On July 8, 2009, Ms. Lawrence, acting pro se, filed a motion to vacate the judgment of the court in the foreclosure action. (Id.). She advanced three grounds: (1) that she was never served with process; (2) that Emigrant failed to produce the original note; and (3) that she was the victim of fraud. (Id.). On August 7, 2009, the Court heard oral argument and denied the motion. (Id. at 3).
Ms. Lawrence then filed a second motion on October 28, 2009, seeking to vacate the sheriff's sale. (Id.). That motion was denied following oral argument. (Id.). On April 12, 2010, the court entered an order extending Ms. Lawrence's time to exercise her right of redemption, finding that she did not have actual knowledge of the date of the sale. (Id.). A plenary hearing at which she could establish her ability to redeem the property was scheduled for May 14, 2010. (Id.). However, that hearing was cancelled once Ms. Lawrence's attorney, Paul DiGiacomo, notified the court that Ms. Lawrence would not be presenting redemption proofs at the hearing. (Id.).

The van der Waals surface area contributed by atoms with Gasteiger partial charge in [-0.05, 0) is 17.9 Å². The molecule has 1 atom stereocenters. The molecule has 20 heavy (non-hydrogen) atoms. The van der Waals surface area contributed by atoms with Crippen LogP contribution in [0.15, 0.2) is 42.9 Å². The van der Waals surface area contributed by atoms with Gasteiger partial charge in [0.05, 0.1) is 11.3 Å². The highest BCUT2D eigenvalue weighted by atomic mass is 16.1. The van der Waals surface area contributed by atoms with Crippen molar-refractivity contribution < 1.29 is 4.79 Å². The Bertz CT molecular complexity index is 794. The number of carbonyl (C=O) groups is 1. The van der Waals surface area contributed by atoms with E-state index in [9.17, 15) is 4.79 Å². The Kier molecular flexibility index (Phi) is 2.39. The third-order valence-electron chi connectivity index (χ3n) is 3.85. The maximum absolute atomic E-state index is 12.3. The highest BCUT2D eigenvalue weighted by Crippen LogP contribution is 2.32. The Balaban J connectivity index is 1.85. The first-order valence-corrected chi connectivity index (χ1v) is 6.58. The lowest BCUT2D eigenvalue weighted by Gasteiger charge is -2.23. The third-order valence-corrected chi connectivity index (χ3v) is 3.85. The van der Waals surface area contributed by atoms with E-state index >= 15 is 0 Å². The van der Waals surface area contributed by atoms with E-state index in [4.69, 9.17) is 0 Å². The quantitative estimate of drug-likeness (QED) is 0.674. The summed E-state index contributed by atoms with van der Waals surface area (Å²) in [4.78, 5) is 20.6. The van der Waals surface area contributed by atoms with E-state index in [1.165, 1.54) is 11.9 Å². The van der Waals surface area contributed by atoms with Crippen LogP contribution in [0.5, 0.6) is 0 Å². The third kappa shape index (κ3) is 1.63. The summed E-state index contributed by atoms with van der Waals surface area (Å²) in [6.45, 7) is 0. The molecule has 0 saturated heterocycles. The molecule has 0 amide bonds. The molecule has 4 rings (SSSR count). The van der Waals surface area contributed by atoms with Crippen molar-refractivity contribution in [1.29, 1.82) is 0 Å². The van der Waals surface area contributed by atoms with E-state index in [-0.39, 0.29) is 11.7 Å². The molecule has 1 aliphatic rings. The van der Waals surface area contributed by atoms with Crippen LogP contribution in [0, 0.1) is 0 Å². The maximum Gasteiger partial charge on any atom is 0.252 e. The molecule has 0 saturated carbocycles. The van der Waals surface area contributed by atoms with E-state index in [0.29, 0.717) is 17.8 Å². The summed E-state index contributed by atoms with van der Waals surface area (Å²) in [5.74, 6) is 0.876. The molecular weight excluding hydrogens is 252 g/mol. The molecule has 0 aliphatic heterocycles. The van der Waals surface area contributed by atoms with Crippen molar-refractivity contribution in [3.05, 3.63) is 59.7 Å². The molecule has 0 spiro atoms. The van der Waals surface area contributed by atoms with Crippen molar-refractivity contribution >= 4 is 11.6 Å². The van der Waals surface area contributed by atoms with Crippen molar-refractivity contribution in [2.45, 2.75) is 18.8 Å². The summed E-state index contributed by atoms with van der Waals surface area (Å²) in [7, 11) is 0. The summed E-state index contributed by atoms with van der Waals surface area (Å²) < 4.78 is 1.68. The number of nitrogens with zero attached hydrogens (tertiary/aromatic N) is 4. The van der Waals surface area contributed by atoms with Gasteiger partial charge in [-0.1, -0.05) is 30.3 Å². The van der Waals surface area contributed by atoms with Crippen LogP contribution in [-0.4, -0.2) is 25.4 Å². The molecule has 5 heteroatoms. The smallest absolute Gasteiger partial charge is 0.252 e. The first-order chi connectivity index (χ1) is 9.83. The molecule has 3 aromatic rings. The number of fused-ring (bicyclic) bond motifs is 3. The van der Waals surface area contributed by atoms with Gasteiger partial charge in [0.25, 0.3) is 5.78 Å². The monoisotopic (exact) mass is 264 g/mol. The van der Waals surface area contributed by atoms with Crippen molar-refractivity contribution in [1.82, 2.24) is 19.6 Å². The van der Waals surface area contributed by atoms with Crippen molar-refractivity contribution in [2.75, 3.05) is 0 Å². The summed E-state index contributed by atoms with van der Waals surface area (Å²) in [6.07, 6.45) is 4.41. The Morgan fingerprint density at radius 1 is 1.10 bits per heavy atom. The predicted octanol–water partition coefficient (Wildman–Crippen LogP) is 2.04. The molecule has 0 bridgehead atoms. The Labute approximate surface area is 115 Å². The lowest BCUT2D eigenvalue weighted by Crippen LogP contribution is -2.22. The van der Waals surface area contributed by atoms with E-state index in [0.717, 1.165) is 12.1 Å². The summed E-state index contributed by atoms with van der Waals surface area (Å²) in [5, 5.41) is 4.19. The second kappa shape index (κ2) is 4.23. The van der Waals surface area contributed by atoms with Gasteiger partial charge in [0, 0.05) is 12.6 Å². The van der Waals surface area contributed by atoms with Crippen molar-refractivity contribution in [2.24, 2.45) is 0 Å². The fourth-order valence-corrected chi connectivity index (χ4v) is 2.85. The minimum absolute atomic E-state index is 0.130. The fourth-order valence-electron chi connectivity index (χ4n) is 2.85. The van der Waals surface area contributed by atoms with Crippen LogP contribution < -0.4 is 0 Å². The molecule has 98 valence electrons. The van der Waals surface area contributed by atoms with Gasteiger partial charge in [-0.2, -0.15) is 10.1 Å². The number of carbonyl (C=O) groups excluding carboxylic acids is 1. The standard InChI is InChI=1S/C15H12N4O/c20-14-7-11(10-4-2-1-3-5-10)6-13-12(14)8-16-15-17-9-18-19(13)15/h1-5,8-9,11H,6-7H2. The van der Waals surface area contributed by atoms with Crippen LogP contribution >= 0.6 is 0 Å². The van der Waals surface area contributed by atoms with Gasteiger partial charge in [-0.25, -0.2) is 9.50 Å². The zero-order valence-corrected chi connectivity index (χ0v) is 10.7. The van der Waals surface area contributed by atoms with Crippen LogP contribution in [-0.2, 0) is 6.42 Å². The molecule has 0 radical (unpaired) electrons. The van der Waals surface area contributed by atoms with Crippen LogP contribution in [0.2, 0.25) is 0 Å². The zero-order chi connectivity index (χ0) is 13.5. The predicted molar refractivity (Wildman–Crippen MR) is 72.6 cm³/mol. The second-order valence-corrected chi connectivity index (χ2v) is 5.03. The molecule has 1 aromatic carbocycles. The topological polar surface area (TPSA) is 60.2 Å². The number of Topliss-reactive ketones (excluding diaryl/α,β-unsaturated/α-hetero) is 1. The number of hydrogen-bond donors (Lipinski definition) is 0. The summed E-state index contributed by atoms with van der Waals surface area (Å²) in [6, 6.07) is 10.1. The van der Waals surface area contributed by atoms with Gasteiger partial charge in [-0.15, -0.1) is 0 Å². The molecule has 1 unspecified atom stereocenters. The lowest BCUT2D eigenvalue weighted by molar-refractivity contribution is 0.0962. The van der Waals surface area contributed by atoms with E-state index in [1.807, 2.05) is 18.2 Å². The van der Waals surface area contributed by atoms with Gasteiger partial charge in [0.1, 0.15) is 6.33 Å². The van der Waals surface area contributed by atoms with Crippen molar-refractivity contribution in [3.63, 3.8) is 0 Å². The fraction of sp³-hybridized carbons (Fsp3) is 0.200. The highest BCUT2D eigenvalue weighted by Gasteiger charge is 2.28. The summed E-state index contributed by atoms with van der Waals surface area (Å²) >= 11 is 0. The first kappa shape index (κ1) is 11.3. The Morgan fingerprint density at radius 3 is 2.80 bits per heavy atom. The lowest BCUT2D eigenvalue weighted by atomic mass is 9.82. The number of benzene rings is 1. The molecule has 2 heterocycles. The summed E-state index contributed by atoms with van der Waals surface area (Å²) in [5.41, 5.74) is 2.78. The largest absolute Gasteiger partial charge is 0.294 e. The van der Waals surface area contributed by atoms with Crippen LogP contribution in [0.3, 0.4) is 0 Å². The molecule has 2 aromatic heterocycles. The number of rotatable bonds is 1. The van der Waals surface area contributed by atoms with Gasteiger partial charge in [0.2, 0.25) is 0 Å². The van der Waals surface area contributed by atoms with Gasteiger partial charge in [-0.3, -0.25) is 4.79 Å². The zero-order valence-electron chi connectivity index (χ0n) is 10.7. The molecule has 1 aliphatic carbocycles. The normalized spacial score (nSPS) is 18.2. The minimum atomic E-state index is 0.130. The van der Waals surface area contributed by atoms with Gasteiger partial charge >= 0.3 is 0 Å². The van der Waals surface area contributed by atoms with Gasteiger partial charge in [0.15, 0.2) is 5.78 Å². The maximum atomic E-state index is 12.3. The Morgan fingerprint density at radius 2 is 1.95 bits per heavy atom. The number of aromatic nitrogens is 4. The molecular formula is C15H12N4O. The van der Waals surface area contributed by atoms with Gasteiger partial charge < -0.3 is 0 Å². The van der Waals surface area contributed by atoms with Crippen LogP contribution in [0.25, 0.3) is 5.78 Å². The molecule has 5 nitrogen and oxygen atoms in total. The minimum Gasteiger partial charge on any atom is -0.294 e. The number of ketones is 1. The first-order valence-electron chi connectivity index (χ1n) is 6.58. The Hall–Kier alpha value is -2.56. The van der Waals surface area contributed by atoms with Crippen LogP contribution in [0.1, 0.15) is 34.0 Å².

On April 29, 2010, Ms. Lawrence, again acting pro se but having an attorney, filed her last motion in the Chancery Court seeking to vacate the court's final judgment and the sheriff's sale. (Id.). According to her attorney, Mr. DiGiacomo, who filed a supplemental letter of clarification, Ms. Lawrence was seeking relief on the grounds that she "recently received documentation relating to the origination and closing of defendant's loan" giving rise to valid defenses and possible counterclaims in the foreclosure action. (Id.). Relying only on NJ Court Rule 4:50-1(f), she argued that she was the victim of "questionable practices" involving Mr. Samson, Mr. Davis, and Emigrant, at the time of her loan closing in December 2005. (Id.). Judge Levy, treating it as a motion for reconsideration, described the allegations as "fraudulent conduct and predatory lending." (Id.). Ms. Lawrence also contended that Emigrant violated TILA, thereby granting her a right of rescission. (Id. at 3-4).